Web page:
Viking hoards in Yorkshire

News from Northallerton & Ditrict LHS:

Following May’s sell-out talk on ‘The Vikings in Yorkshire’, the Scandinavian theme will be continued at the June 14 open meeting of Northallerton & District Local History Society. On that date, members and guests will be entertained by a presentation examining two Viking hoards discovered in Yorkshire in recent years. The guest speaker will be Natalie McCaul, who moved to York in 2008 to work for York Museums Trust, initially as Assistant Curator of Archaeology and, since 2011, as Curator of Archaeology. 

Natalie is responsible for the care and interpretation of objects ranging from the Palaeolithic to the 16th century, encompassing some of the most significant archaeological discoveries ever made in the UK, including the archive from Star Carr, the Middleham Jewel and the subject of this talk – Viking hoards. Natalie is currently working with the British Museum on a large-scale touring exhibition about Vikings which will visit 5 venues across the UK.

The Vale of York Hoard, discovered near Harrogate in 2007, represents the most significant Viking discovery in 150 years and has offered amazing new insights into the Viking World. The recently acquired Bedale Hoard has been equally significant in expanding our knowledge and understanding of the Viking landscape in Yorkshire. The talk will cover the stories of discovery, conservation and acquisition of both hoards, and then go on to focus on key items from each and what they can tell us about the Vikings.

This 7.00 pm presentation should attract a large audience to the Sacred Heart Church Hall on Thirsk Road, where limited parking is available. Non-members are welcome to attend at a nominal admission charge of £2.50, while people in full-time education will be admitted free.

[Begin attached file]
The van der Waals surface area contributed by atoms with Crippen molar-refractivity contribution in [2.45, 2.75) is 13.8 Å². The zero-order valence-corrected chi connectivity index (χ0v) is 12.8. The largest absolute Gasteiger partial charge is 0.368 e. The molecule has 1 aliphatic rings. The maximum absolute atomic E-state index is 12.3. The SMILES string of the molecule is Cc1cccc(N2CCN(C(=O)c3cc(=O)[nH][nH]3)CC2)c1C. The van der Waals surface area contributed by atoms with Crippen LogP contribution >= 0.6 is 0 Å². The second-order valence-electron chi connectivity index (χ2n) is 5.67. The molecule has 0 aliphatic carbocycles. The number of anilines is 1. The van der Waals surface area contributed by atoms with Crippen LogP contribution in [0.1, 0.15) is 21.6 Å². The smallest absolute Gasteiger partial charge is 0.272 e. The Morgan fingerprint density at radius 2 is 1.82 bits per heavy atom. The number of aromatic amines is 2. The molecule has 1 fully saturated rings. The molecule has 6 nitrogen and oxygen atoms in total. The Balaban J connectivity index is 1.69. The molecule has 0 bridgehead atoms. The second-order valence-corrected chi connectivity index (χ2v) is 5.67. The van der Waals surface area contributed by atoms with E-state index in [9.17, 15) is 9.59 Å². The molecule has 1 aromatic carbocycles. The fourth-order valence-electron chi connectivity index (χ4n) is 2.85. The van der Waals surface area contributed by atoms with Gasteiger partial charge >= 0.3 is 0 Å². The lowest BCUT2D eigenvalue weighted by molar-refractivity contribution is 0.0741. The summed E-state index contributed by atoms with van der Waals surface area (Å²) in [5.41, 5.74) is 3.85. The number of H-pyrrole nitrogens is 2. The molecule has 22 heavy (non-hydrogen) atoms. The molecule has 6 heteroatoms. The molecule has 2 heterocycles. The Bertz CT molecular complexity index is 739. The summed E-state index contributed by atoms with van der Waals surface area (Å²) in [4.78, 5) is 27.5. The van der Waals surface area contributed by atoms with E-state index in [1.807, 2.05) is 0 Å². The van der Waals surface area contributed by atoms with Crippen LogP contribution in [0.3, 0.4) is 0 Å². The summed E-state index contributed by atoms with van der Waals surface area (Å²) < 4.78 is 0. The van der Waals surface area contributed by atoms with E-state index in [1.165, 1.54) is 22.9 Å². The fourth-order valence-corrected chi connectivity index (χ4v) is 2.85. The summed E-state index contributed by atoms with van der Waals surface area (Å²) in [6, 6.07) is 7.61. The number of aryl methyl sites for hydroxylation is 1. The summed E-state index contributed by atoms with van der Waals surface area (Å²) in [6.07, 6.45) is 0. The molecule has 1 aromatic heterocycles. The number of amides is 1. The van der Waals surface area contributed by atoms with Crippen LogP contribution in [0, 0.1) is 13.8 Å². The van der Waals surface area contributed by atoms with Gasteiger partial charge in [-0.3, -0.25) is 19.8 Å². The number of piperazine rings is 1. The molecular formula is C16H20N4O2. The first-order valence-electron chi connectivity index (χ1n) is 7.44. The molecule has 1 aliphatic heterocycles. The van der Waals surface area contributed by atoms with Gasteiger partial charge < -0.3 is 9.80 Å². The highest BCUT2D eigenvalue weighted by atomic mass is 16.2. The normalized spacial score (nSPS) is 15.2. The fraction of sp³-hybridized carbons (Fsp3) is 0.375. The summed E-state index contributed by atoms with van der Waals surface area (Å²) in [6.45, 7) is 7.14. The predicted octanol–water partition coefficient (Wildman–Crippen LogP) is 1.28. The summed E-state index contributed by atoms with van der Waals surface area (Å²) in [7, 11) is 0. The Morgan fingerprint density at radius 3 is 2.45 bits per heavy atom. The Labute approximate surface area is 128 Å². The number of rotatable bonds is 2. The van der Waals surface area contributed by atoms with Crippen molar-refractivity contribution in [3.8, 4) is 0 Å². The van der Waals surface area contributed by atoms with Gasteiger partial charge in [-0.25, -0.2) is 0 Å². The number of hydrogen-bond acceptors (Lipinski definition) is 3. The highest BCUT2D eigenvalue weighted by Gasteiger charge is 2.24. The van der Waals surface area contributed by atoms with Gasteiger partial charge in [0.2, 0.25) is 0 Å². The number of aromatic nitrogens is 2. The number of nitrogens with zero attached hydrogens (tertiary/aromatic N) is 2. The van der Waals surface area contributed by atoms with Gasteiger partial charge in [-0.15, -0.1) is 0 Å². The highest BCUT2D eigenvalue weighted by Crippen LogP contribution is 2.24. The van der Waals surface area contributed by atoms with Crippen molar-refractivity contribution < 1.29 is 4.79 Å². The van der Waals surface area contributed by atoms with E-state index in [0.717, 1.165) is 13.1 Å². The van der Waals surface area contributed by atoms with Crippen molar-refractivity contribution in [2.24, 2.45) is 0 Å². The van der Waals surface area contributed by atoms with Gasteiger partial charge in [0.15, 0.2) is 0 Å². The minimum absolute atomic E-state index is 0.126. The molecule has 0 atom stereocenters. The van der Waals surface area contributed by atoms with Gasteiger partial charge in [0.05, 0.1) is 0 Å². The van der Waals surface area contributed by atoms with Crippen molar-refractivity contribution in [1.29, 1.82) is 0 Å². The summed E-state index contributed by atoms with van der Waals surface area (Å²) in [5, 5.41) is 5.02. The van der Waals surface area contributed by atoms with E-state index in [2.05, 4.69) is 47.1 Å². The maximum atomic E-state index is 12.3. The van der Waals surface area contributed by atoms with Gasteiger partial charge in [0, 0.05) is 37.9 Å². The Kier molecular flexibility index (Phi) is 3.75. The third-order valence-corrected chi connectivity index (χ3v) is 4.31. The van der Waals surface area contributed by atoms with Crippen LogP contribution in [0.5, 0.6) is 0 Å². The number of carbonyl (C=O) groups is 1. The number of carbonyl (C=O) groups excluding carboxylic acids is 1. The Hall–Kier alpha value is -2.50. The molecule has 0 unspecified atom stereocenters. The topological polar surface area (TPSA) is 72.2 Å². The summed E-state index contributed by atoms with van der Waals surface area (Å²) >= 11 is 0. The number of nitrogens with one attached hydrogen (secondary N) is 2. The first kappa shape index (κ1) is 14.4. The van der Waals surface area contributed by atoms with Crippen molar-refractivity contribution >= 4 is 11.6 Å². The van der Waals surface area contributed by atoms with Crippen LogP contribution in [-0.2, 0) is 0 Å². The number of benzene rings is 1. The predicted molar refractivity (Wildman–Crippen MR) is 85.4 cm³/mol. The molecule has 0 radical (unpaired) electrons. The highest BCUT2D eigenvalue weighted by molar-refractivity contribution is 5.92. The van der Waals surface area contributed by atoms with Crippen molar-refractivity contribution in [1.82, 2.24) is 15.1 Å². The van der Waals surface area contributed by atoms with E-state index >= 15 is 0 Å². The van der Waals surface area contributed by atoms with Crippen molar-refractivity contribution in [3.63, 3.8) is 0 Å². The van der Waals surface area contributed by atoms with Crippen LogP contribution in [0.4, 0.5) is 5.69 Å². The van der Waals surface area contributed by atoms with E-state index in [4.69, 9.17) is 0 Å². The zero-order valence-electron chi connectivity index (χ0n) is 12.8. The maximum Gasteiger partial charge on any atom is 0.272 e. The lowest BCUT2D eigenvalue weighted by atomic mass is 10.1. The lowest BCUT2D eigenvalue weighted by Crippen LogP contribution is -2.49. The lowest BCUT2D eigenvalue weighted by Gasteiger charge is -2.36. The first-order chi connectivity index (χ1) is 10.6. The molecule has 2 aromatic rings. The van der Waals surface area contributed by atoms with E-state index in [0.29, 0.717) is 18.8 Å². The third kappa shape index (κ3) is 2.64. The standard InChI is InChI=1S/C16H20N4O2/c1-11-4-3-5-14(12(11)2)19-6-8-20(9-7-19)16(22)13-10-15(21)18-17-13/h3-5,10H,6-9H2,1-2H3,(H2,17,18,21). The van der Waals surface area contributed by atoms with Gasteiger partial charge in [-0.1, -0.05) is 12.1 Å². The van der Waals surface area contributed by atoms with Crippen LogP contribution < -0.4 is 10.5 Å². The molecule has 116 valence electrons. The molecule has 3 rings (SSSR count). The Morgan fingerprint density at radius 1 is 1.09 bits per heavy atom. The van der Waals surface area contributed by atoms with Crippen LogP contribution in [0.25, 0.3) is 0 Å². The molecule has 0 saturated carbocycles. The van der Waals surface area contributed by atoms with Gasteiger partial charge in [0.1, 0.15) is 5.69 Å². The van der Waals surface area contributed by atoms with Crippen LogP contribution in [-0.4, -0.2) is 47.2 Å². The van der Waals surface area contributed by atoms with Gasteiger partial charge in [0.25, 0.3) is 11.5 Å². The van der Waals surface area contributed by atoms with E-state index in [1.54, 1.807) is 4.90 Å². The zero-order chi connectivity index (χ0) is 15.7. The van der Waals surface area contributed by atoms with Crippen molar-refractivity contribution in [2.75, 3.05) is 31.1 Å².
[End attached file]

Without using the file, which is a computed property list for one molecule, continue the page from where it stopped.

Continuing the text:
imagesImage: York Museums Trust

Industrial history online

Yorkshire Industrial History Online is snowballing, with 2,500 entries uploaded. The YIHO volunteer group met again this week and reported on an impressive list of collaborations across Yorkshire. Individuals (like Dr David Johnson, lime quarries and kilns in the dales) are adding their life’s work of research – this was one of the original drivers of YIHO, to save information that may otherwise never see daylight. So, too, groups are actively adding data – Cleveland and south Yorkshire industrial archaeologists, Northallerton historians. And collaborations are in progress with other archaeological groups, including the AIA and Roman Roads Research Association, who have their own databases. The YIHO site-based software, developed by Dr John Suter, has applications far beyond industrial history. The website is not yet live, but will quite soon be so.


Image: Wortley Top Forge.


Well-oiled machines

Very pleased to represent YAHS at Calderdale Industrial Museum last night, to see the Mayor of Calderdale hand over a wonderful shiny golden key (it was symbolic) to Tim Kirker of the CIM Association. At last, after years of work and lobbying, the army of CIMA volunteers have their reward – which is many more years of work, fund-raising, etc etc. Wishing them great success, and let’s hope it goes like the proverbial well-oiled machine…

And I found a few of those in the basement, where the machine-tools are kept, some of Halifax’s pride and joy. There’s a scheme too to open the upper floor as a textile display showing all stages of worsted production, from wool to finished cloth.




Discovering Roman Sherburn

Just received:


TUESDAY 24th May 2016


Recent archaeological excavations at the Low Street housing development uncover evidence of unexpected 1st  Century settlement

Come & learn all about it from the lead archaeologist Paula Ware                                    SHERBURN PARISH CHURCH HALL  8-15pm

Visitors £3    Everyone Welcome


Skelton Park ironstone mine

A morning writing about forges and furnaces, and then this afternoon visiting the remains of an iron mine. Cleveland Industrial Archaeology Society, an associate of YAHS, organised access to this wonderful place near Skelton, where iron was mined from 1872 until the 10-foot seam was worked out in 1938. The privately-owned site is normally open only to volunteers working for the Cleveland Heritage Mining Society as they endeavour to clean up and protect the remains of the mine buildings. Fascinating.

Oh, and it rained. A lot. How we suffer for our art…